coreopsis hybridizing

cris(6b RI)June 18, 2003

I'm cross posting this in the Pro topics just so more people see this question. This is a werid question which was sparked with a discussion I'm having over in the New England Forum. Limerock Ruby Coreopsis is of unknown parentage. It has the foliage of Coreopsis verticillata and is most likely a chance seedling of C. verticallata. A poster in this dicussion says that Limerock Ruby vanished over the winter (which seems to be widespread in New England this year) but Coreopsis grandiflora 'Early Sunrise' is in the "exact same" places as the Limerock Ruby were the summer prior to. She thought that Limerock Ruby reverted back to a possible parent which made me say a huge HUH?? I suggested earlier that maybe 'Early Sunrise' volunteered in those places and she seemed pretty adamant that wasn't the case and nothing has the opportunity to reseed in her landscape

So, my question is,(after finding nothing on the web to say either way) is it possible for C. grandiflora hybridize with C. verticillata and produce viable seed? My gut feeling says no....but, it's just a gut feeling.

Thanks in advance....

Thank you for reporting this comment. Undo
Bryce_Godwin(6 So. IL)

They can probally hybridize I Produced some C. Lancolata X C. Grandiflora "Sunray".

    Bookmark   December 18, 2003 at 5:44PM
Thank you for reporting this comment. Undo
plantman314(z5-6 StL, MO)

I see no reason why they could not produce viable seed, but that isn't the reason the 'Limerock Ruby' is missing.
It's because 'Limerock Ruby' is hardy to only USDA hardiness zones 7-10, and therefore is not hardy in your climate. The producer of the plant originally marketed the plant as being hardy to zone 5, but after one winter out on the market all plants in zones 5 and 6 died.
The problem occurred because a greenhouse in MI, that was paid to test the plant, kept the plants in a climate-controlled greenhouse all winter, and not out in a field where they would have been affected by the elements.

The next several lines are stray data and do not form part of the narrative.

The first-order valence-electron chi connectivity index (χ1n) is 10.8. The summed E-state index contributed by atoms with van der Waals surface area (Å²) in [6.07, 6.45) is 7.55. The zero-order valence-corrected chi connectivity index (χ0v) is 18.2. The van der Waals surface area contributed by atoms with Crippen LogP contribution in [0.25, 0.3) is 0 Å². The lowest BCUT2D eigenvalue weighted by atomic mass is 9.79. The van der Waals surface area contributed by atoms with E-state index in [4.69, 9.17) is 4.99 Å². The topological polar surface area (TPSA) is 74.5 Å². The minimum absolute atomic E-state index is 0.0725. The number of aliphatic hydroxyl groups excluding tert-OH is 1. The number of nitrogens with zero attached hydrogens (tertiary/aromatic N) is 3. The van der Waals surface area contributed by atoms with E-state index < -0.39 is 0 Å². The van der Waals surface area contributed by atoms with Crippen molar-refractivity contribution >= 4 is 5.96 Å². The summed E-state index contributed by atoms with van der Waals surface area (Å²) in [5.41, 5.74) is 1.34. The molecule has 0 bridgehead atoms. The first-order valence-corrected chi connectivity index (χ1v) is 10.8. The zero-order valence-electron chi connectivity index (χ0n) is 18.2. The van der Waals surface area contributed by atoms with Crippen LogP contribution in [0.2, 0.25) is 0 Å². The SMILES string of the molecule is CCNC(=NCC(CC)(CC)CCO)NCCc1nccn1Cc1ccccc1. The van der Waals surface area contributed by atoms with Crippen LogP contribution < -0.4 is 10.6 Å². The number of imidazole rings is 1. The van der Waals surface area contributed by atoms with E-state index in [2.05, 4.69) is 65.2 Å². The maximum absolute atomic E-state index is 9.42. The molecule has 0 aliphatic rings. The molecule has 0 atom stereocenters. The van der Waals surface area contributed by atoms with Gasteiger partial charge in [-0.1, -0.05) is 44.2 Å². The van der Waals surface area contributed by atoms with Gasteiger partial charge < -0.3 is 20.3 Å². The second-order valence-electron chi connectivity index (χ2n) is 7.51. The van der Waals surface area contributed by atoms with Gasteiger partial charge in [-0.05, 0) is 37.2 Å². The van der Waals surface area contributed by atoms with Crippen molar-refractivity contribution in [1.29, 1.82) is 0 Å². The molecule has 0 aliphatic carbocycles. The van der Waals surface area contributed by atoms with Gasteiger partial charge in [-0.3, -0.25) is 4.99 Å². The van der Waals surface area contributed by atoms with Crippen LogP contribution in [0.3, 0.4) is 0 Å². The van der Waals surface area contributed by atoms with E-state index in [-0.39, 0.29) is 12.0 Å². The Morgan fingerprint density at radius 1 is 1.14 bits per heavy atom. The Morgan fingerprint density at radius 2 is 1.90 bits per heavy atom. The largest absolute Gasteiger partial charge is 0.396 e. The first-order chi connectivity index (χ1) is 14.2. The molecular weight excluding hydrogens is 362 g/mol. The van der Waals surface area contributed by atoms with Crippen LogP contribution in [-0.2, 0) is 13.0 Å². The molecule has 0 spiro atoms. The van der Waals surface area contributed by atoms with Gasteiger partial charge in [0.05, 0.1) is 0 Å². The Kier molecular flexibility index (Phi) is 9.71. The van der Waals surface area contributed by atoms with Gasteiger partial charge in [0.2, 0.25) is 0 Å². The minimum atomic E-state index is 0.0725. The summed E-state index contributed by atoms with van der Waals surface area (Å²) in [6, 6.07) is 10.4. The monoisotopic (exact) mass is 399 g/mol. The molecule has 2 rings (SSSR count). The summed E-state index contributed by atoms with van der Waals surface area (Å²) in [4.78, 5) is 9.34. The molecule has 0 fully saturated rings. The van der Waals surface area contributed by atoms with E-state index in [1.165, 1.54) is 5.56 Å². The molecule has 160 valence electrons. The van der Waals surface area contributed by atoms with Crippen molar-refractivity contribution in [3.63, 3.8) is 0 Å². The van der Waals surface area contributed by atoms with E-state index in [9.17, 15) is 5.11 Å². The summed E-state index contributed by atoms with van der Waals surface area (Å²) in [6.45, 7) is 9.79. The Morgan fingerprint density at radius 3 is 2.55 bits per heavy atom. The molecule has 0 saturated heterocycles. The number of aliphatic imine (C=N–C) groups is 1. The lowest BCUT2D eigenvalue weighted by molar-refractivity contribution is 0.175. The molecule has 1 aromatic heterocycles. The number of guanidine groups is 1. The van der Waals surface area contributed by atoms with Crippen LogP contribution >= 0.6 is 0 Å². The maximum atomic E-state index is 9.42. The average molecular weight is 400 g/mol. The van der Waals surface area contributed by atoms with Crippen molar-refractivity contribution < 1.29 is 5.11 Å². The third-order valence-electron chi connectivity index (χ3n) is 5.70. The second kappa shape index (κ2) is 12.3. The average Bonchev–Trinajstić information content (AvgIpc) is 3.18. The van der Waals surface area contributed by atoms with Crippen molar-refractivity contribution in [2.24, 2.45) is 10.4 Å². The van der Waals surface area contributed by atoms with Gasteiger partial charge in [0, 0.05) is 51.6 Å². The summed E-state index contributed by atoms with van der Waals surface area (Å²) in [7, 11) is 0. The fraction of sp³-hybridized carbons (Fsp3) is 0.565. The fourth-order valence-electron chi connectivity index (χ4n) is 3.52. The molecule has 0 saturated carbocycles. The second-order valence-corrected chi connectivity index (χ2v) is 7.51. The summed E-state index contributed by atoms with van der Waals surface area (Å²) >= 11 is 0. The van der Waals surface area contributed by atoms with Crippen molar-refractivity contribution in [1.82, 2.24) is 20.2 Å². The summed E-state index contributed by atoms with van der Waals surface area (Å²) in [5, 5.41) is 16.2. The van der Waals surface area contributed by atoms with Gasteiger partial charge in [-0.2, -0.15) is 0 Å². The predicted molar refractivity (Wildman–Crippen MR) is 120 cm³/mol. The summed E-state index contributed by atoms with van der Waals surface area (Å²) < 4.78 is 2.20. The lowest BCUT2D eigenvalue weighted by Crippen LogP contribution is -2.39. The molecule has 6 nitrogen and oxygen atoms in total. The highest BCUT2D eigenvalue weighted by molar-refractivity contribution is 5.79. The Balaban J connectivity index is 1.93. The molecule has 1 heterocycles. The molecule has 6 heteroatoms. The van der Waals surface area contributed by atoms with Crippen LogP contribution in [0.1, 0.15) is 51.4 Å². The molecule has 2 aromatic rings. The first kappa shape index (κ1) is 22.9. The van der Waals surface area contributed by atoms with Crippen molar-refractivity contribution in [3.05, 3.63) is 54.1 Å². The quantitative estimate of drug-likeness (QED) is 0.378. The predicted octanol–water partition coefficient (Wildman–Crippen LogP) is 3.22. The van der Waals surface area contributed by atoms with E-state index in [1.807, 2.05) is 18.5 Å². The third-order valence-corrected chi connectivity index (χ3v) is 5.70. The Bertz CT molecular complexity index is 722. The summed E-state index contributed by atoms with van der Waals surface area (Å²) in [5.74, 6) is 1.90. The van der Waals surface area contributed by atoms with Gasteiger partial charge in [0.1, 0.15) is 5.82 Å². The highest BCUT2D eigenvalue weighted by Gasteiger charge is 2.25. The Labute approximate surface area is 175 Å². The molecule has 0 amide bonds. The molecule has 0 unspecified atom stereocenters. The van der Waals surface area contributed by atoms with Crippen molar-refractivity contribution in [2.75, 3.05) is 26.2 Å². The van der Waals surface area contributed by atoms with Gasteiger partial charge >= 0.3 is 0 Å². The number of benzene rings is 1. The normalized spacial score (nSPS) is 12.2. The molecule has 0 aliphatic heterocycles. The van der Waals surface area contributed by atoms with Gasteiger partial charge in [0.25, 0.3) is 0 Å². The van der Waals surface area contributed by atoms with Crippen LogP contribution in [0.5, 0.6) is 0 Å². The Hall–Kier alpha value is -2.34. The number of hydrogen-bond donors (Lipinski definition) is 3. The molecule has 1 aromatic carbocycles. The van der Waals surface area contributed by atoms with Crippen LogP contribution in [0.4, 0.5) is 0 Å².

The nursery that I manage wintered-over 100 starter plants in one gallon containers, and all of them died.

-Jay

    Bookmark   January 7, 2004 at 3:03PM
Thank you for reporting this comment. Undo
amy_z6_swpa

My own theory:
The supposed 'Limerock Ruby' plant I bought and grew (and loved) last year looked EXACTLY like dwarf red plains coreopsis (Coreopsis tinctoria red), as did the entire stock of it where I purchased it. They did not look at all like the pictures or descriptions I've seen in other catalogs of LR.
If it was indeed that, that species is a native annual, which easily explains why the plant did not come back. However I don't see any seedlings either.

My similar-structured 'Sweet Dreams' plant came back quadrupled in size. Just huge. It is right next to where the LR used to be.

Here is a link that might be useful: picture of C. tinctoria red (at bottom of page)

    Bookmark   July 1, 2004 at 12:25PM
Sign Up to comment
More Discussions
Daffodils from seed
Hi everybody! It's time to start thinking about pollinating...
daffodilhunter
What do you get when you cross a watermelon and a pumpkin?
Can a pumpkin and a watermelon cross breed? I'm new...
birch9397
Genetics of Phaseolus lunatus
I really enjoy some of the beautifully colored pole...
theodosiaunderwood
Plants for the most impatient hybridizers (i.e., students!)
I posted this message on the house plants forum before...
clibanarius
goose plums; paw paw
I just read that goose plums were a natural cross between...
norman2012
People viewed this after searching for:
© 2015 Houzz Inc. Houzz® The new way to design your home™